Perhaps these funds would be better served in support of our police departments rather than giving tax breaks to an organization that supports defunding police and the dissolution of the American nuclear family.”

This is outrageous.

It’s outrageous that the Thunder get such a targeted tax break. The franchise is a private company that should succeed or fail based on its own merits. While it’s easy for NBA fans (like readers of this site) to get caught up in the league, professional basketball isn’t actually important for the greater good.

It’s outrageous that a company’s tax status could depend on how its employees exercise their freedom of expression. The First Amendment still exists.

Ultimately, Roberts almost certainly doesn’t have the power to do what he’s threatening. This is grandstanding for political gain. It gets Roberts into national headlines and little else. Mission accomplished, I guess.

So, Roberts builds a reputation as another big-government politician – someone who wants to use the heavy hand of government to dissuade free expression.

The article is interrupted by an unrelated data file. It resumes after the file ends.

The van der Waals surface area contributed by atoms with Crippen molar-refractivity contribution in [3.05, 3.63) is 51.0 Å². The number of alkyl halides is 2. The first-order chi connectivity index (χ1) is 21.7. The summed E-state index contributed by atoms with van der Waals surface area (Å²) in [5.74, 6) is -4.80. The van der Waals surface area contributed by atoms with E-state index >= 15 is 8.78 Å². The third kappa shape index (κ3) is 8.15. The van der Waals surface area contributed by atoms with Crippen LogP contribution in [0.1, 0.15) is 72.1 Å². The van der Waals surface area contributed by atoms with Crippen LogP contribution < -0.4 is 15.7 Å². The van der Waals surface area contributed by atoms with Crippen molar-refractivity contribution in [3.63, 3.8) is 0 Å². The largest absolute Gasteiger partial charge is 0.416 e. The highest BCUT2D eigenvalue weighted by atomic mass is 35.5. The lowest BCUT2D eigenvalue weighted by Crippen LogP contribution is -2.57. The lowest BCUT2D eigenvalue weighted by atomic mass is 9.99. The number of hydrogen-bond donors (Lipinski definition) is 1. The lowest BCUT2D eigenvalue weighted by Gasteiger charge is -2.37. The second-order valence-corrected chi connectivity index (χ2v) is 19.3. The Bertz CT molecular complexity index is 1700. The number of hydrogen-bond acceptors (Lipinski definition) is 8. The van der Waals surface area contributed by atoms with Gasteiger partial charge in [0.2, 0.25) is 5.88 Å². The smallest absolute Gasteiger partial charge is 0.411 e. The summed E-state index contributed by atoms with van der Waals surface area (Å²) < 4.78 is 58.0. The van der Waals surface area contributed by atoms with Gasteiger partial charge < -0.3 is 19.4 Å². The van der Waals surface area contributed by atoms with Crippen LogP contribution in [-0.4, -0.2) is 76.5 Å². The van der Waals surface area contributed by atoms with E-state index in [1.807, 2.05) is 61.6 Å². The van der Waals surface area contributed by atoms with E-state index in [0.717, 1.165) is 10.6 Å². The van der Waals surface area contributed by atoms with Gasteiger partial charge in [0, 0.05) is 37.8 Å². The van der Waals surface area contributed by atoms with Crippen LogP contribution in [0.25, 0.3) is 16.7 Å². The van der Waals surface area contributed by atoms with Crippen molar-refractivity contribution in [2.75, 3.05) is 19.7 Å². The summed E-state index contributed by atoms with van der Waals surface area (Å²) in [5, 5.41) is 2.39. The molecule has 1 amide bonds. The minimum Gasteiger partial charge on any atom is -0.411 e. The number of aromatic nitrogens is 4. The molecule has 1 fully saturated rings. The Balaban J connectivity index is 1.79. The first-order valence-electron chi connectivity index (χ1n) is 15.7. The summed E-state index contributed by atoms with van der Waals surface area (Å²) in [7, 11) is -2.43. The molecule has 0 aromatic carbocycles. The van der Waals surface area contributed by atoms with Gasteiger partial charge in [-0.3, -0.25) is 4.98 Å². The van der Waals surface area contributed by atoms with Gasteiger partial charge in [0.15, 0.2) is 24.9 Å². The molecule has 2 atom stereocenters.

NBA referee Brent Barnaky explains standing for the national anthem

NBA referee Brent Barnaky
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Magic forward Jonathan Isaac, Heat big Meyers Leonard and Spurs coaches Gregg Popovich and Becky Hammon drew plenty of attention for standing during the national anthem while nearly all NBA players, coaches and referees kneeled.

Referee Brent Barnaky also stood.

Tim Bontemps of ESPN:

This isn’t much of an explanation. Nor does it need to be. Barnaky explained that he wasn’t countering the message of kneeling players (opposing racism, particularly through police brutality). That’s sufficient for Barnaky to maintain his neutral positioning – important for an official.

For decades, nearly everyone stood for the national anthem. For many people, that was just about following norms. Even NBA players espousing social-justice messaging previously stood for the national anthem.

But Colin Kaepernick’s brave defiance caused some people to thoughtfully consider their national-anthem posture. So, while many people continued to stand for the national anthem because that’s just was done, some made deliberate choices based on their own values. Sometimes, that led to kneeling. Sometimes, that led to standing.

The thoughtful standers blended into the crowd… until kneeling became widespread in the NBA. Now, they’re the noticeable outliers within the league.

It can take courage to go against the grain. I commend Barnaky for that – and for voicing his support for social justice and peaceful protest.

Barnaky made a personal choice that can stand alone. It doesn’t undermine what anyone else is doing.

Bucks’ Mike Budenholzer and Thunder’s Billy Donovan win Coach of Year from peers

Bucks coach Mike Budenholzer and Thunder coach Billy Donovan